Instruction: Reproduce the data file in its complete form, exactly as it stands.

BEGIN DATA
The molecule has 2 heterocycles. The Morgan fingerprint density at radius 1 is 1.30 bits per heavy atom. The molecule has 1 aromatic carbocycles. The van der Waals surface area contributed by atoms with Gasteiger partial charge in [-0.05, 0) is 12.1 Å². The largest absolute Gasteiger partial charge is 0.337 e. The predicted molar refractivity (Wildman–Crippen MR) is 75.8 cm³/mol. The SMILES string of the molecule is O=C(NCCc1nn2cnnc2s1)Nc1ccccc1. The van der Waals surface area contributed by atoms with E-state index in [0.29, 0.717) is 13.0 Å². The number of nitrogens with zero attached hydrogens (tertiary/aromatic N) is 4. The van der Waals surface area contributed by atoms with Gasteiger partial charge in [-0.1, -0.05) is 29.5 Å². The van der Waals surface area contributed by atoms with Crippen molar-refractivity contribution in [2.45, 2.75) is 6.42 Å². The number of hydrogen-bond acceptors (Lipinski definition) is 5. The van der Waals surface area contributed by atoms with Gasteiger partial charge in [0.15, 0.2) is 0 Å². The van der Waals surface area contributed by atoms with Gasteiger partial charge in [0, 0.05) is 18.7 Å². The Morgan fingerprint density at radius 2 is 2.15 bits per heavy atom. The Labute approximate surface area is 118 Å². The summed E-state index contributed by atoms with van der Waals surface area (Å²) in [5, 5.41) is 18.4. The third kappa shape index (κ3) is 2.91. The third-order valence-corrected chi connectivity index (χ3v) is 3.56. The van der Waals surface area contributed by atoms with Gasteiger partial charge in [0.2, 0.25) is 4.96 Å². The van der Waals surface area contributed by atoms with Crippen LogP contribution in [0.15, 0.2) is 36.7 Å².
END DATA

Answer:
The molecule has 2 heterocycles. The Morgan fingerprint density at radius 1 is 1.30 bits per heavy atom. The molecule has 1 aromatic carbocycles. The van der Waals surface area contributed by atoms with Gasteiger partial charge in [-0.05, 0) is 12.1 Å². The largest absolute Gasteiger partial charge is 0.337 e. The predicted molar refractivity (Wildman–Crippen MR) is 75.8 cm³/mol. The SMILES string of the molecule is O=C(NCCc1nn2cnnc2s1)Nc1ccccc1. The van der Waals surface area contributed by atoms with E-state index in [0.29, 0.717) is 13.0 Å². The number of nitrogens with zero attached hydrogens (tertiary/aromatic N) is 4. The van der Waals surface area contributed by atoms with Gasteiger partial charge in [-0.1, -0.05) is 29.5 Å². The van der Waals surface area contributed by atoms with Crippen molar-refractivity contribution in [2.45, 2.75) is 6.42 Å². The number of hydrogen-bond acceptors (Lipinski definition) is 5. The van der Waals surface area contributed by atoms with Gasteiger partial charge in [0.15, 0.2) is 0 Å². The van der Waals surface area contributed by atoms with Gasteiger partial charge in [0, 0.05) is 18.7 Å². The Morgan fingerprint density at radius 2 is 2.15 bits per heavy atom. The Labute approximate surface area is 118 Å². The summed E-state index contributed by atoms with van der Waals surface area (Å²) in [5, 5.41) is 18.4. The third kappa shape index (κ3) is 2.91. The third-order valence-corrected chi connectivity index (χ3v) is 3.56. The van der Waals surface area contributed by atoms with Gasteiger partial charge in [0.2, 0.25) is 4.96 Å². The van der Waals surface area contributed by atoms with Crippen LogP contribution in [0.15, 0.2) is 36.7 Å².